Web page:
Bar-Ilan University's Parashat Hashavua Study Center

Parashat Bereshit 5764/ October 25, 2003

Lectures on the weekly Torah reading by the faculty of Bar-Ilan University in Ramat Gan, Israel. A project of the Faculty of Jewish Studies, Paul and Helene Shulman Basic Jewish Studies Center, and the Office of the Campus Rabbi. Published on the Internet under the sponsorship of Bar-Ilan University's International Center for Jewish Identity.
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Parashat Bereshit 5764/ October 25, 2003

The Missing Samekh
Prof. Ido Kanter
Department of Physics
The significance of letter combinations as well as their order of appearance in the Torah in general and in the act of creation specifically was much deliberated in the commentaries. In this connection, one recalls the familiar question of why the Torah begins with the letter bet (Bereshit) and not aleph? Many comments have been made about this, among them: "The Torah began first with the letter bet and all the tractates of the Talmud begin on daf bet ("page 2"), so that man should be aware that he has not achieved even the letter aleph.[1]

The significance of all twenty-two letters for the wholeness of the act of creation is accepted as an approach voiced in kabbalistic literature (Sefer ha-Yezira ch. 2, section 5): "Twenty-two letters of foundation, He engraved them (hakkekan ), He chiseled them (hatzevan), He weighed them (shakelan) He purified them (tzerefan) and changed them and formed from them the soul of all things created and all that shall be created in the future".[2]

However, any person carefully reading the first chapter of Bereshit will see that all the letters occur there except for the letter samekh. To be precise, the first occurrence of the samekh is in chapter 2, verse 11, where the Pishon river is described as surrounding (sovev) the whole land of Havila. The conclusion to be drawn from these facts is that the letter samekh does not appear in the chapter depicting the creation of the world, a surprising situation that demands explanation.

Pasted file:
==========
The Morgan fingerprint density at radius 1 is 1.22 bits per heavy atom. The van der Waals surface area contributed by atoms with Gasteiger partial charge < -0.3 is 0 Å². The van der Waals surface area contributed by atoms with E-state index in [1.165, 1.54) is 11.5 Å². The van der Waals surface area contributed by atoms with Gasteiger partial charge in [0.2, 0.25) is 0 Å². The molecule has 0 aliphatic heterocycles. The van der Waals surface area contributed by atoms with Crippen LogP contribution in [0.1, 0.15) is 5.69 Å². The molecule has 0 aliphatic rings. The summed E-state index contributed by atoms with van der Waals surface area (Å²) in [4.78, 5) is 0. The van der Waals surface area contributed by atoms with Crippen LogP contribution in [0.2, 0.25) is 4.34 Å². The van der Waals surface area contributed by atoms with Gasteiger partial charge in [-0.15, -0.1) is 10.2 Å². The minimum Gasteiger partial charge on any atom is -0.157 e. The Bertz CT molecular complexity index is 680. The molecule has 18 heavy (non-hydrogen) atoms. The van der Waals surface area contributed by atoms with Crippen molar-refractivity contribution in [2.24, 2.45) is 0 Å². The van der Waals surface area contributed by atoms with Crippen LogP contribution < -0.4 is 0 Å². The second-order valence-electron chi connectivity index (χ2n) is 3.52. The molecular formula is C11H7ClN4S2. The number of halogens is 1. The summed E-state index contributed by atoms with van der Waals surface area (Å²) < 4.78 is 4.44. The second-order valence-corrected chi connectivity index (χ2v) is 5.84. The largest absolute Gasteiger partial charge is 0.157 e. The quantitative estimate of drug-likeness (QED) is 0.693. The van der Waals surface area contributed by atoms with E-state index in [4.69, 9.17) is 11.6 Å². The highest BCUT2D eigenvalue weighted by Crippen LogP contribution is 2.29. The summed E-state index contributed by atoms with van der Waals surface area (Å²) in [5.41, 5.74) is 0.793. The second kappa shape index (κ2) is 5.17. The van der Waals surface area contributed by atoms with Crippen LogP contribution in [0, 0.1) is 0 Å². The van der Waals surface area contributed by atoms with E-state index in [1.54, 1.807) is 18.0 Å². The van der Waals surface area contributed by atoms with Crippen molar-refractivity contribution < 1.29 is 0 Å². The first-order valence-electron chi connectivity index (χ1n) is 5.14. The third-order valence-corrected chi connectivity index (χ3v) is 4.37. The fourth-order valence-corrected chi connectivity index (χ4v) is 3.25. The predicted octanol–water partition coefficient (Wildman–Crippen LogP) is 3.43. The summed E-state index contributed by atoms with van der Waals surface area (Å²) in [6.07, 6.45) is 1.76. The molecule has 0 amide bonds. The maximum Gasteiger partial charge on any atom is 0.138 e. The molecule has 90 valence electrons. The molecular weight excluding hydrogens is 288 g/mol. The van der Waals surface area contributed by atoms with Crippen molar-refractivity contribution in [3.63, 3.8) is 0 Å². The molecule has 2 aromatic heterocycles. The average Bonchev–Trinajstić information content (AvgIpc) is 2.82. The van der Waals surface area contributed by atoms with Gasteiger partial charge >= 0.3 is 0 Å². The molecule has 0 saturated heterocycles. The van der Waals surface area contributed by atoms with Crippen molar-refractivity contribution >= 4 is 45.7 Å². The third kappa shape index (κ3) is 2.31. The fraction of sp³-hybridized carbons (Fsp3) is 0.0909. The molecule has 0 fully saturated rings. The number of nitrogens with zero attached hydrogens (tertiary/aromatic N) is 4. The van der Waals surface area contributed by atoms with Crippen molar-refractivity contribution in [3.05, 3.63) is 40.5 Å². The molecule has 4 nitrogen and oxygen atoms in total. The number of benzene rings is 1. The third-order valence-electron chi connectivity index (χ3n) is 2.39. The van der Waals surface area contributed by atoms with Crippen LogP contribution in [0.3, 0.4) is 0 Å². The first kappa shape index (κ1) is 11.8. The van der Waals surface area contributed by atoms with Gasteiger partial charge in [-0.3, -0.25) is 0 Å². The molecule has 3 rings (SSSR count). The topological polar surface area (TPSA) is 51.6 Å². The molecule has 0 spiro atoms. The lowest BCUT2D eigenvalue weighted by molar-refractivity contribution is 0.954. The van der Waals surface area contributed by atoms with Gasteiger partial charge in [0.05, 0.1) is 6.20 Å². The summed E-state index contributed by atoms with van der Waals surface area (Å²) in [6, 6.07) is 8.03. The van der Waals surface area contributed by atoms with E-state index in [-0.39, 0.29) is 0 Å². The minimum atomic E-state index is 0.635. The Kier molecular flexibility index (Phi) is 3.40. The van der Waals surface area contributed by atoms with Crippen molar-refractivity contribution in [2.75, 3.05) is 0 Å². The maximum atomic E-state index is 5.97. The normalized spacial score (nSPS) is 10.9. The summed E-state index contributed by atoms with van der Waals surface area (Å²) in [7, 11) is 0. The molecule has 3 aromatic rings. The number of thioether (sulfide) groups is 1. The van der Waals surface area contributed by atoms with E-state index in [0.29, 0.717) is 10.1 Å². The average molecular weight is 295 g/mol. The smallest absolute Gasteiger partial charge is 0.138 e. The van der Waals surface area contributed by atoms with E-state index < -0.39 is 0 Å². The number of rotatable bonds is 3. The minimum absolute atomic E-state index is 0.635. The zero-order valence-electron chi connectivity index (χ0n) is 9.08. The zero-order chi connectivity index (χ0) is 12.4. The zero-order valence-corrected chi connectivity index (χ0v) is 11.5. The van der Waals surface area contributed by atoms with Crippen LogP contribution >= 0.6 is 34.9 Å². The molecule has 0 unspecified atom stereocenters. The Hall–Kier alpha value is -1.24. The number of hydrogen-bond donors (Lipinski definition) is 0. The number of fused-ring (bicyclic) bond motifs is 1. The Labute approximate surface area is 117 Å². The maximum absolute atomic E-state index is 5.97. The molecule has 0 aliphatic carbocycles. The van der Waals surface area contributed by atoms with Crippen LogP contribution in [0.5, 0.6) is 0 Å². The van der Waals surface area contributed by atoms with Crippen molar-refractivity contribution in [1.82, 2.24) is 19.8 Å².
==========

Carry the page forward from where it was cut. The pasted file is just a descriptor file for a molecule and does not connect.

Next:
Lacking a reasonable answer based on the peshat, I will try to establish an explanation based on the drash. The samekh is a geometrically closed letter,[3] as hinted by the word sagur, "closed", which itself is spelled with samekh and by its first appearance in the Torah, in the word ha-sovev, "surrounding".

As we know today, based on cosmological studies, the universe is spreading, expanding in all directions at every moment, and it may even continue to expand forever.[4] Therefore the world created by G-d could not have been created in an enclosed space, and this is hinted at by the absence of the letter samekh in the text of the creation.

I will conclude with the somewhat obscure words of the Sforno, which, however, seem to allude to a similar idea about an expanding universe:[5]
And the earth was desolate and void - That earth, which was created, was an amalgam of primeval matter called tohu and primeval form called bohu, for it would not be suitable (possible) for primeval matter to exist without being clothed in some form. This, then, was the first amalgam perforce, of matter and substance (form). The Torah is explaining that primeval matter was a totally new creation (there being no matter preceding the world's creation). The matter in this initial amalgam is called tohu for it only possesses potential but no actuality, as it says ki tohu hema "for they are vain" (I Sam. 12:21) that is, something not existing in reality, only in the imagination. The form of that initial amalgam is called bohu for in it the tohu is found, in actuality.[6] The prophet calls avne bohu "stones sunk in the primeval mire" (Is. 34:11), any object which does not remain in a given form for an appreciable period of time, just as we call the initial form bohu which immediately clothed itself in a variety of forms (namely the four elements).

[1] Itture Torah on the Book of Bereshit as well as others.
[2] My thanks to Mr. David Bennet for pointing out this source.
[3] The issue of the closed state of the samekh and the hint of limitation it contains appears in the book Igra de-Kala by Rabbi Zvi Elimelekh Shapira ( Medinov, 1910), in the name of a book Derekh Edotekha, on the verse: "And G-d said, let there be light".
[4] See Prof. M. Kaveh's article , Parashat Hashavua 364 (Hebrew).
[5] Sforno-Commentary on the Torah, trans. and ed. Raphael Pelcovitz (Artscroll, 1987), 2 vols., vol. I, page 11 (on Gen. 1:2).
[6] Sefer Habahir understands bohu as bo hu, "it is within it".